I hate lazy game comparisons; they never do justice to either the source game or the game you are comparing it to. But Skulk Hollow's emulation of the now classic video game trope of the heroes scaling a monolithic “villain” to defeat it is hard not to acknowledge. This is actually one of the trepidation's I had about Skulk Hollow: As much as I love Gunstar Heroes, Lunar: Silver Star Story or Front Mission 3, I rarely go back to a specific battle (No matter how epic) and replay it over and over.
But let's not get ahead of ourselves: Skulk Hollow is a two-player game which pits the Foxen Clan versus a variety of asymmetrical “Guardians.” The combat takes place with players using action cards to summon units, move them, and use special abilities. Taking down a guardian requires the Foxen player to leap from the main board onto the Guardian side board and take out different parts of the character. As the parts are reduced, so are the Guardian's attacks and, in turn, the choices the Guardian player can make.
I enticed my oldest daughter into playing Skulk Hollow with me. Honestly, it wasn't too hard. The game looks incredible. Or, as my daughter put it “It's Pretty!” We used the suggested set-up for our first game with myself taking control of Guardian Grak and my daughter controlling the Fox Clan with the Foxen King of War giving the commands to his troops (As opposed to the Foxen King of Cake who was obviously out having dessert somewhere). Forty-five minutes later, Grak lay defeated at the hands of the Foxen and they returned to their castle, carrying their king on their shoulders to the cheers of the citizens. (My daughter is a bit...dramatic...when she wins.).
In most of my games of Skulk Hollow, I felt like controlling the Guardians was like being in command of submarine that is taking on water and headed to the bottom of the ocean. “Fire off gaze!” “Sorry sir, Gaze is currently not in working order.” “Stomp those little Foxen to give me some breathing room!” “Sorry sir, Stomp is out of commission” “Well, grab one of those furry little suckers and toss him across the map” “Well, our left arm hasn't worked since about round 4 so, I don't think that is going to happen.” Once you start fishing to draw healing cards into your hand with hopes of restoring some of your attacks, it is like everything is over but the crying.
I will be the first to admit that maybe I just suck at playing Skulk Hollow. But after a half dozen games, my Daughter was tiring of playing as the Foxen. Even after switching which leader was in charge of her troops, she was weary of playing as the Foxen. To quote her “It just seems like I set up the same combos over and over and you really have no recourse other than to simply take it.” So, we switched sides and, surprisingly, (considering I was exact opposite of undefeated when playing as the Guardians), I won my first game. While I can't say we played as all the possible combinations of Guardians and Foxen leaders, it just seemed the Foxen are just too powerful. And, despite the game being asymmetrical, no matter which leader that was picked for the Foxen, after the first few plays, they feel a bit repetitive. The vast majority of video games feature the player as the protagonist, (which we assume are the Foxen in Skulk Hollow) and the AI controls the antagonist. In the end, after various hard fought battles, the protagonist inevitably win. And that seems like what happens here. While that might be fine with playing against an AI, it's none too entertaining for the player controlling the Guardians in this game.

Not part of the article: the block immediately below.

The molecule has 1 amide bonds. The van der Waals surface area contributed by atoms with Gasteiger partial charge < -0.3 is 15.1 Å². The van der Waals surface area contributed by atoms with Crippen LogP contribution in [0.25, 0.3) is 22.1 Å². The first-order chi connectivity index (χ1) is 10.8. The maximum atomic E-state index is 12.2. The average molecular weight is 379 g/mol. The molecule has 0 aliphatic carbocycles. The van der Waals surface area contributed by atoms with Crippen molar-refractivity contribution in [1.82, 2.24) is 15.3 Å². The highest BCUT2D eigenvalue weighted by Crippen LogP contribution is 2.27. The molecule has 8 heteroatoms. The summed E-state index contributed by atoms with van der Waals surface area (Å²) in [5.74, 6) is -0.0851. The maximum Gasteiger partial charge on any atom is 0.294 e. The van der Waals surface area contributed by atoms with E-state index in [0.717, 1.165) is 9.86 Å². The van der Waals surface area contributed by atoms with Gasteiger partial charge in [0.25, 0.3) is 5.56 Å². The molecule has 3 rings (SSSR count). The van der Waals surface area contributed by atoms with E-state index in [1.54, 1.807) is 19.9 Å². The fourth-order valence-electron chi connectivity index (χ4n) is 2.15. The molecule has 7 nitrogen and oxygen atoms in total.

The instruction manual, while large and aesthetically pleasing, comes up short on giving concise and easy to decipher instructions. Take Grak's Gaze it states “deal one wound to any hero unit in a surrounding ground space that shares a side.” At first, I thought this was an AOE attack because, come on, what big, bad, baddie doesn't have an AOE attack? However, upon further review, it seems that gaze only hits one Foxen, you just get to choose which of the heroes in a surrounding ground space you wish to hit. Granted, some of the other guardians do have AOE attacks but Grak does not. Also of Note is that the main game board is a square but is set-up as a Diamond in the middle of the table with the castle facing the Foxen player and the Ruins facing the Guardian player. However, the player aids show the movement and attacks as if the board was set-up as a square in the middle of the table. So, you are constantly rotating things in your mind in order to determine what spaces you can actually engage with or move to. Also, and I will fully admit this falls into my “I always get one rule wrong” flaw, it took us a few games to realize that you do NOT have to spend cards when you are using power cubes to activate bonus actions. Instead, you can simply take any of the actions listed on the card that contains the power cubes.
Getting back to the video game analogy: I have played Skulk Hollow more than some of my favorite games this year, which has to be a testament to something. Each Guardian was interesting to learn. However, at the end of the day, I felt like my role as the “Baddie” was simply to, all too rarely, make my opponent face a “You have failed this stage. Retry?”screen. To me, the credits have rolled on Skulk Hollow, the Foxen have reunited the Woodland of Bore, and we will never know if the Guardians were Mother Earth rising up to protect herself or simply a corruption of nature. I have no real desire to return to it other than a somewhat morbid curiosity to see if the Foxen are overpowered (as I believe) or that I simply sucked as playing the Guardians (always a possibility). As an adventure, it was a success, but as a long term game that I would return to over and over, it doesn't quite stack up.
A review copy of this release was provided by the publisher. Therewillbe.games would like to thank them for their support.